With A Day Late and a Dollar Short, Terry McMillan returned to a familiar format. Like Mama, the new novel is the story of a large African American family dominated by a matriarch. In fact, Viola Price’s extended family has so many members that, without the sketch of the family tree inside the cover of the hardback version of the book, it would be difficult for readers to follow the action. The novel is also confusing because there are six first-person narrators: Viola Price, her four children, and their father, Viola’s former husband, Cecil. However, this approach has the advantage of making the characters more vivid and also more sympathetic. Despite their flaws, they all mean well. Moreover, for all their squabbling, they do have feelings for one another. Unfortunately, none of the children will face the truth about themselves and their lives, and Viola knows that, until they do, they will never fulfill the potential that she sees in all of them.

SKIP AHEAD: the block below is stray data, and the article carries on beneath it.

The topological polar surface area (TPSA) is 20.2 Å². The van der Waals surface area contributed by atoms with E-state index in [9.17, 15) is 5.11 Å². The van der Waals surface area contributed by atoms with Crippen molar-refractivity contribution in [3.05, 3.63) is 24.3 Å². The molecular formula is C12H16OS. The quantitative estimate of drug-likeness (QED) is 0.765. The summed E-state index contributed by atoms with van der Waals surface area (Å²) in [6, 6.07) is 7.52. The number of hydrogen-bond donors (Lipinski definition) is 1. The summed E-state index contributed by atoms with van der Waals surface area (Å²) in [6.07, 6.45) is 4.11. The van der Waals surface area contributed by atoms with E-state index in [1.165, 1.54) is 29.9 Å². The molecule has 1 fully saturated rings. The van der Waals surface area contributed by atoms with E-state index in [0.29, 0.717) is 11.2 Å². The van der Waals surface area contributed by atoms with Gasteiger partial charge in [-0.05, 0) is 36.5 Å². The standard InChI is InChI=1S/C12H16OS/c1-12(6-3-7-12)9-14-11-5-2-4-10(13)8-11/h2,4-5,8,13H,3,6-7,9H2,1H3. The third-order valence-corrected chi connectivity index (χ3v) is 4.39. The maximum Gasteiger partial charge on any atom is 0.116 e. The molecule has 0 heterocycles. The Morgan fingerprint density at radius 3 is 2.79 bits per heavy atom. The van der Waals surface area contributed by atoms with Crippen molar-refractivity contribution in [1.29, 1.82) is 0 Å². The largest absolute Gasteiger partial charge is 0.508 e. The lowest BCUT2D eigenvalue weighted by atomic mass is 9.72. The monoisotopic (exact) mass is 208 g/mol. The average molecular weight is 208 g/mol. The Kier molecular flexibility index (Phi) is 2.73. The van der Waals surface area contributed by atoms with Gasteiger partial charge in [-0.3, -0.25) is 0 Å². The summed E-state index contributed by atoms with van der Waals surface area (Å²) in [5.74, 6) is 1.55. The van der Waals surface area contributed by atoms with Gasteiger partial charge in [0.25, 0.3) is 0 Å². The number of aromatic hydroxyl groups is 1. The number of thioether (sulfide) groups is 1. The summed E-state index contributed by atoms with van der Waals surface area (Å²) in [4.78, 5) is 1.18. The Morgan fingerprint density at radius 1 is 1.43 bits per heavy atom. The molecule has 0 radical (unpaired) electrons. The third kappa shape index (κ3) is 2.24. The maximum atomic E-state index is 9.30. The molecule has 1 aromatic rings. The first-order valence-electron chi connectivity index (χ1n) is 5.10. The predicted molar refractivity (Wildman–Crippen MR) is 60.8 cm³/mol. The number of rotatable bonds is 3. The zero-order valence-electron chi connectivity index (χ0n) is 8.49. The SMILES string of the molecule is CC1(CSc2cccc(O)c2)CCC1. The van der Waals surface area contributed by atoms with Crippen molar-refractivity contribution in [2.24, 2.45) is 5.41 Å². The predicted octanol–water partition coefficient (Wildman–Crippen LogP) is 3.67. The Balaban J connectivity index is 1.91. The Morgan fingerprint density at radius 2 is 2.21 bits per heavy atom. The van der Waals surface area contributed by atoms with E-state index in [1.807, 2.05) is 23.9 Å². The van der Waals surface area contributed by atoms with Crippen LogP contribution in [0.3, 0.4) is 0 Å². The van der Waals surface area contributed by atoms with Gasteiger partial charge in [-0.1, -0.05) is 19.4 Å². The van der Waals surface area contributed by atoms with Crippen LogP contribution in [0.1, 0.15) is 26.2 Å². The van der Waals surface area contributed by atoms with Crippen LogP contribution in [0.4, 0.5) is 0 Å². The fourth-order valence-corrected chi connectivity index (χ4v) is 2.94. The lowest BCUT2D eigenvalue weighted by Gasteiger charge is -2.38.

The most successful of Viola’s children is her oldest daughter, Paris. It is Paris who frees her mother from financial worries, putting her into a new condominium and buying her the car that she desperately needs. However, Viola knows that Paris is desperately lonely. Moreover, she has taken to downing pills whenever she needs an additional spurt of energy. Viola’s middle daughter, Charlotte, is also well off, but ever since she was a child, she has run on anger. She is too stingy to...
(The entire section is 539 words.)